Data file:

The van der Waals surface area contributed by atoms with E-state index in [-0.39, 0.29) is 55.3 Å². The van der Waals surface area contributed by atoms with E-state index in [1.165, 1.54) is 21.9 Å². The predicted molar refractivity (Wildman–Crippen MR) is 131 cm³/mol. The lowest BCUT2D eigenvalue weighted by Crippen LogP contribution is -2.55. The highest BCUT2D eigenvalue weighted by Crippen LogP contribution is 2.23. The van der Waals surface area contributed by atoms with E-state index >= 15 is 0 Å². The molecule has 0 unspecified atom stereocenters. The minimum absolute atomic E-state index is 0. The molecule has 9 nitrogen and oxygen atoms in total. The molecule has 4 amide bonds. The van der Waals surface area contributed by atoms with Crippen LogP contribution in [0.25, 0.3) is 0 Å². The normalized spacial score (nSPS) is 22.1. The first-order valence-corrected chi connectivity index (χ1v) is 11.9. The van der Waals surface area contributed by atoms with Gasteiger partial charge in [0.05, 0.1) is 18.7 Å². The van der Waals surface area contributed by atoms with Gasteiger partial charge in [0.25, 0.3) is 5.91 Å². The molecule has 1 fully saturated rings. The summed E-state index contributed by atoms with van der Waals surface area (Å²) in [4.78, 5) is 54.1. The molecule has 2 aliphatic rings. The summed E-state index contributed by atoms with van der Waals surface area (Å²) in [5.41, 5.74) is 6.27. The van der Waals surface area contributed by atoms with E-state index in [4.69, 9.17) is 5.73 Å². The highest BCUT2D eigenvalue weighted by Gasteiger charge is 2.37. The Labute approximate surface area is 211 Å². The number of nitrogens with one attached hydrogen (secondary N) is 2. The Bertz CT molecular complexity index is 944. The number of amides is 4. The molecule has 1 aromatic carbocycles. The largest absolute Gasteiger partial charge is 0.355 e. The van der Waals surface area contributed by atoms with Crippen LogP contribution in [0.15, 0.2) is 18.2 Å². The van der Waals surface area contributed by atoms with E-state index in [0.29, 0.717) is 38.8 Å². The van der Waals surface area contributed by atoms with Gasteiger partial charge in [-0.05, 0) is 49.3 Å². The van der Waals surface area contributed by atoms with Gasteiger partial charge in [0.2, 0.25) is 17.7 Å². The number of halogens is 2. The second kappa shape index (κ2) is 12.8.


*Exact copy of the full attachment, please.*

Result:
The van der Waals surface area contributed by atoms with E-state index in [-0.39, 0.29) is 55.3 Å². The van der Waals surface area contributed by atoms with E-state index in [1.165, 1.54) is 21.9 Å². The predicted molar refractivity (Wildman–Crippen MR) is 131 cm³/mol. The lowest BCUT2D eigenvalue weighted by Crippen LogP contribution is -2.55. The highest BCUT2D eigenvalue weighted by Crippen LogP contribution is 2.23. The van der Waals surface area contributed by atoms with E-state index >= 15 is 0 Å². The molecule has 0 unspecified atom stereocenters. The minimum absolute atomic E-state index is 0. The molecule has 9 nitrogen and oxygen atoms in total. The molecule has 4 amide bonds. The van der Waals surface area contributed by atoms with Crippen LogP contribution in [0.25, 0.3) is 0 Å². The normalized spacial score (nSPS) is 22.1. The first-order valence-corrected chi connectivity index (χ1v) is 11.9. The van der Waals surface area contributed by atoms with Gasteiger partial charge in [0.05, 0.1) is 18.7 Å². The van der Waals surface area contributed by atoms with Gasteiger partial charge in [0.25, 0.3) is 5.91 Å². The molecule has 1 fully saturated rings. The summed E-state index contributed by atoms with van der Waals surface area (Å²) in [4.78, 5) is 54.1. The molecule has 2 aliphatic rings. The summed E-state index contributed by atoms with van der Waals surface area (Å²) in [5.41, 5.74) is 6.27. The van der Waals surface area contributed by atoms with E-state index in [4.69, 9.17) is 5.73 Å². The highest BCUT2D eigenvalue weighted by Gasteiger charge is 2.37. The Labute approximate surface area is 211 Å². The number of nitrogens with one attached hydrogen (secondary N) is 2. The Bertz CT molecular complexity index is 944. The number of amides is 4. The molecule has 1 aromatic carbocycles. The largest absolute Gasteiger partial charge is 0.355 e. The van der Waals surface area contributed by atoms with Crippen LogP contribution in [0.15, 0.2) is 18.2 Å². The van der Waals surface area contributed by atoms with E-state index in [0.29, 0.717) is 38.8 Å². The van der Waals surface area contributed by atoms with Gasteiger partial charge in [-0.05, 0) is 49.3 Å². The van der Waals surface area contributed by atoms with Gasteiger partial charge in [0.2, 0.25) is 17.7 Å². The number of halogens is 2. The second kappa shape index (κ2) is 12.8.